In Jayaraj’s debut fantasy novel, a young orphan trains to be a dragon slayer and soon questions where his loyalties lie.
The peoples of the world of Adijari are waging war against the dragons. Many different species of dragons have gathered at the Zipacna Mountains, and the elves have constructed the nearby military base of Delthurk. Although it’s elven, other peoples, such as amesha, dev, and qui-lahk, reside at Delthurk as they prepare to fight the dragons into extinction. Twelve-year-old elf Gradni lives at an orphanage, having lost his dragon-slayer father, Yorn, to the reptilian creatures. After Gradni defeats a bully, Delthurk senator Mogurn recruits him to undergo training to become a dragon slayer with the belief that Gradni has what it takes to lead warriors in the final battle against dragons. The young man is in competition, of sorts, with Erdūn, an amesha with whom the Fire Spirit, Ta’ar, has chosen to share his power. Ta’ar hopes that the skilled Erdūn, who’s younger than Gradni, will turn out to be the world’s greatest slayer of dragons. Gradni, meanwhile, trains with Yagura, who’s one of the Disciples of Gaorda, a group of devs that reputedly wiped out the entire species of sesha dragons. The boy hopes to prove his worth on his first mission to the Zipacna Mountains. But he quickly learns why some slayers don’t return from those mountains—and that his loyalties may lie with the wrong side.Over the course of this book, Jayaraj packs the tale with numerous characters, some of whom are only touched upon, such as the qui-lahk people, who are seen relatively rarely. Despite the narrative’s epic scale, it still moves at a rapid pace, which the author achieves, at least in part, with modest descriptions. The diverse peoples, for example, are distinguished primarily by their skin color: The devs are blue-skinned, for example, while the elves are frequently described as “pale.” Similarly, the differences between dragon species seem fairly minute. This does, however, lead to a pronounced, well-incorporated theme of “fear of difference”; the dragons, it seems, are truly united while the four peoples have a common enemy but often differing motivations. The story largely centers on Gradni, but a few subplots effectively expand Jayaraj’s world. One of the more notable storylines involves the amesha nation of Aristahl, where Ta’ar rules. Aristahl has made weapons and armor for other nations to fight the war against the dragons, causing its own resources to dwindle to the point that it’s headed “toward ruin.” The novel consists of two parts, the latter of which hinges on a drastic plot turn that ultimately reveals the predictable, titular secret and leads to hefty battle sequences in the final act. Moments of intrigue complement the action; some people at Delthurk aren’t as honest as they initially appear to be, and readers are made aware of a “new dragon” at the Zipacna Mountains that’s more formidable than the others.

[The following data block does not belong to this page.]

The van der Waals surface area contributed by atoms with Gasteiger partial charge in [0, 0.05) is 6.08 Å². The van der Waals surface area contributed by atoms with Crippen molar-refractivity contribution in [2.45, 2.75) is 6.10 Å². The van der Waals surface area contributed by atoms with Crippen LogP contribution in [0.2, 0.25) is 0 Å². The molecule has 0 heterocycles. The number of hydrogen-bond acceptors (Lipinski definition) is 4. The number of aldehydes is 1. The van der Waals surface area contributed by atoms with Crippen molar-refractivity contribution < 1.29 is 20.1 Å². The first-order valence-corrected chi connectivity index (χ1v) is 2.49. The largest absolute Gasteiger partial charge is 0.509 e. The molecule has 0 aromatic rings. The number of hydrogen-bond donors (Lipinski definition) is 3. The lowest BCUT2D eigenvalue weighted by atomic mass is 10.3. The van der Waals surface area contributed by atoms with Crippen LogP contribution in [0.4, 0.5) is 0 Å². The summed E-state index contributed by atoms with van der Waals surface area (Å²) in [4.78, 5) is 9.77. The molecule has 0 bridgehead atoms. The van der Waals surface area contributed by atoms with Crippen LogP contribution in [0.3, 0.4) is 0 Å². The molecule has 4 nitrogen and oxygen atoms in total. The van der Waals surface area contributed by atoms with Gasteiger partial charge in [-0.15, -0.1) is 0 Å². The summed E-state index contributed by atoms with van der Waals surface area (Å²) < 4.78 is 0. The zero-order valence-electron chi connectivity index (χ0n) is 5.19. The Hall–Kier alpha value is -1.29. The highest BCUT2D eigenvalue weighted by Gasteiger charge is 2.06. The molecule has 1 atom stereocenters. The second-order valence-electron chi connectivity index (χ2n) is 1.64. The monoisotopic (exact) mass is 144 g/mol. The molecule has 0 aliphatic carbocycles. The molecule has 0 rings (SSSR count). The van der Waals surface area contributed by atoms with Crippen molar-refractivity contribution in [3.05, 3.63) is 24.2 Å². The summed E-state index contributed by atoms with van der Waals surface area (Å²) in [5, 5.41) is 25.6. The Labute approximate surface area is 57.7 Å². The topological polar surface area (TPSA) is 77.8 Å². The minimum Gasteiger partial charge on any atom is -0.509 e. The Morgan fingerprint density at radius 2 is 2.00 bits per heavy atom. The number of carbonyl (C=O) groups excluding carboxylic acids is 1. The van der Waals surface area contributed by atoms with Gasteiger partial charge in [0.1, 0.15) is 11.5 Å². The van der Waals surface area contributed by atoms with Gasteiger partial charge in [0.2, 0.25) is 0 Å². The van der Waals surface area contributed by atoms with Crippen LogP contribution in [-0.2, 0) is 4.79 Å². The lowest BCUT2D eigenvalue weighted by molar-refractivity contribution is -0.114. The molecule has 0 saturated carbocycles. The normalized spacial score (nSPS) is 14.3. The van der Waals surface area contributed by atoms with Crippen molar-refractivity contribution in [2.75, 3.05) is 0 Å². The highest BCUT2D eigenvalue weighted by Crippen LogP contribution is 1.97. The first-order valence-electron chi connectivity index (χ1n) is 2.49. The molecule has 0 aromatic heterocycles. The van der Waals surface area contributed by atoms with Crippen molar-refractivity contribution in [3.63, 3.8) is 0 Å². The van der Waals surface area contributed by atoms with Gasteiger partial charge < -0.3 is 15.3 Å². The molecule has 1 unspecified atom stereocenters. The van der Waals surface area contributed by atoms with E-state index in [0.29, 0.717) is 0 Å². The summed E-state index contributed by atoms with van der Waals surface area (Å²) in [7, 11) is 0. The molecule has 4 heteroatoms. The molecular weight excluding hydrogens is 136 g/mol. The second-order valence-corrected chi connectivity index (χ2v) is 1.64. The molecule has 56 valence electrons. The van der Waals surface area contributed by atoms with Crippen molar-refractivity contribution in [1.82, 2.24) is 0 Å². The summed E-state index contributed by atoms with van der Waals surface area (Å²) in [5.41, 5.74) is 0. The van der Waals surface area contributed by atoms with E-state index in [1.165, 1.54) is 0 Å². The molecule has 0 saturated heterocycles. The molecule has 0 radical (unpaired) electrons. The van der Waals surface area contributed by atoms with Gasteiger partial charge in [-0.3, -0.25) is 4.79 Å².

An ambitious fantasy tale that builds an enticing world with simple but effective details.